Alternative Visions of Change in Douglass North’s New Institutionalism

The aim of this essay is to explore the implications of the concept of “gradualism” in Douglass C. North’s recent works. Such a concept is mostly implied in his discourse, as a logical consequence (or premise) of his reasoning, but despite its strategic function it is rarely given theoretical treatment. In particular, the essay seeks to show that the gradualistic view of institutional change is not utilizable in many respects, although it performs an indisputable role as an explanatory category in a number of cases addressed by North. In my view, this conclusion arises from North’s research itself. Consequently, the first section of this essay discusses the terms in which North deals with gradualism. The second section shows how the non-convergent times of transformation, of both formal and informal constraints, introduce the problem of conflict between these two basic kinds of norm. The third section deals with some problems arising from coexistence between competing or conflicting rules (both formal and informal). Within this framework, the role of contingencies emerges as influencing the path of institutional change, especially when the distance between formal and informal rules increasingly diminishes (fourth section). These various arguments induce reconsideration of North’s notion of gradualism, and a sign of such revision seemingly emerges from a recent contribution by the author (written with Arthur D. Denzau) in which the dynamics of both institutions and “shared mental models” are treated in terms of “punctuated equilibria” theory, that is, in anti-gradualistic terms (fifth section). The accepted heritage of both Stephen J. Gould’s and Thomas S. Kuhn’s approaches evidently poses new problems, yet it opens a number of stimulating perspectives for interpretation of institutional change.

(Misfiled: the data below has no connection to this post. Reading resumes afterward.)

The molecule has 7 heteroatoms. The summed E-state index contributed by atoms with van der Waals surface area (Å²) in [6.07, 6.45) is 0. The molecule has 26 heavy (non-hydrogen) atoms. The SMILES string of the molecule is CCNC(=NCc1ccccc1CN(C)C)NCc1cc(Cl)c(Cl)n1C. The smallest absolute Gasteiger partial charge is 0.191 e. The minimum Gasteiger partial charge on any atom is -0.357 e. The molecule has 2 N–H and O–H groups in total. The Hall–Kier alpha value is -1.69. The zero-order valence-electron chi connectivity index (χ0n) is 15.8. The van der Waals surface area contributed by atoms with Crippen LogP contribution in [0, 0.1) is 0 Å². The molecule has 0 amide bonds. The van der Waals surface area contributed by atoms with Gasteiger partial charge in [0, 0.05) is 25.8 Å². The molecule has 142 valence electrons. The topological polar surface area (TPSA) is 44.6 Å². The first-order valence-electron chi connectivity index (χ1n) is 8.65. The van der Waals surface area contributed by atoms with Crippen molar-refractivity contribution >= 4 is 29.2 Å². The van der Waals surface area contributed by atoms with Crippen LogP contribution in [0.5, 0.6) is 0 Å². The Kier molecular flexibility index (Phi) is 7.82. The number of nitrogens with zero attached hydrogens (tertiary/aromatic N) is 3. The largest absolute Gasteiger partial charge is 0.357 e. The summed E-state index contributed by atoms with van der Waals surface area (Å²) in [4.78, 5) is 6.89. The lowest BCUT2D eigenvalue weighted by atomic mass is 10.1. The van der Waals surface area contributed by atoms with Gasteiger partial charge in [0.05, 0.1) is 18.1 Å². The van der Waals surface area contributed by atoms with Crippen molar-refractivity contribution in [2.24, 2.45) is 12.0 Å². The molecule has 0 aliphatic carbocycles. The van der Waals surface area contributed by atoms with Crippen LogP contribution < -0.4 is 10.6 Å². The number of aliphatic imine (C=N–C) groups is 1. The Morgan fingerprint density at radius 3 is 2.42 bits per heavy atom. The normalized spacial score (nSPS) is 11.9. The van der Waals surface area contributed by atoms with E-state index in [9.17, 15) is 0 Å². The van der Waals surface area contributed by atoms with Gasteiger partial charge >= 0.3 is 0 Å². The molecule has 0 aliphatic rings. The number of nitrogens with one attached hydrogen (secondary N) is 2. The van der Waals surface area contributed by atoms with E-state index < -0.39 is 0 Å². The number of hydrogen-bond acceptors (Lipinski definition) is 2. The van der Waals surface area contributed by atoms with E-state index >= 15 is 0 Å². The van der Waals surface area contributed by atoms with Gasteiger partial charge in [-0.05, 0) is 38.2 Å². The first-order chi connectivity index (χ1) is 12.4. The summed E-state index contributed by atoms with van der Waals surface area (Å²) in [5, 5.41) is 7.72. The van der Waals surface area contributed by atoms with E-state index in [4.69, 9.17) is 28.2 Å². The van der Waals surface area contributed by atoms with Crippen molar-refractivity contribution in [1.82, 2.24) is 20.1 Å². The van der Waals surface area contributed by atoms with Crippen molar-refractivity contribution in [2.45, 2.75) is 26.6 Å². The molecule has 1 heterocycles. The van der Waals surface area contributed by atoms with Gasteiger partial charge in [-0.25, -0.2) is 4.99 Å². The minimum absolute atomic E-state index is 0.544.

Released: Replika 74, 187–204.
Replika block:
Zsuzsanna Kiss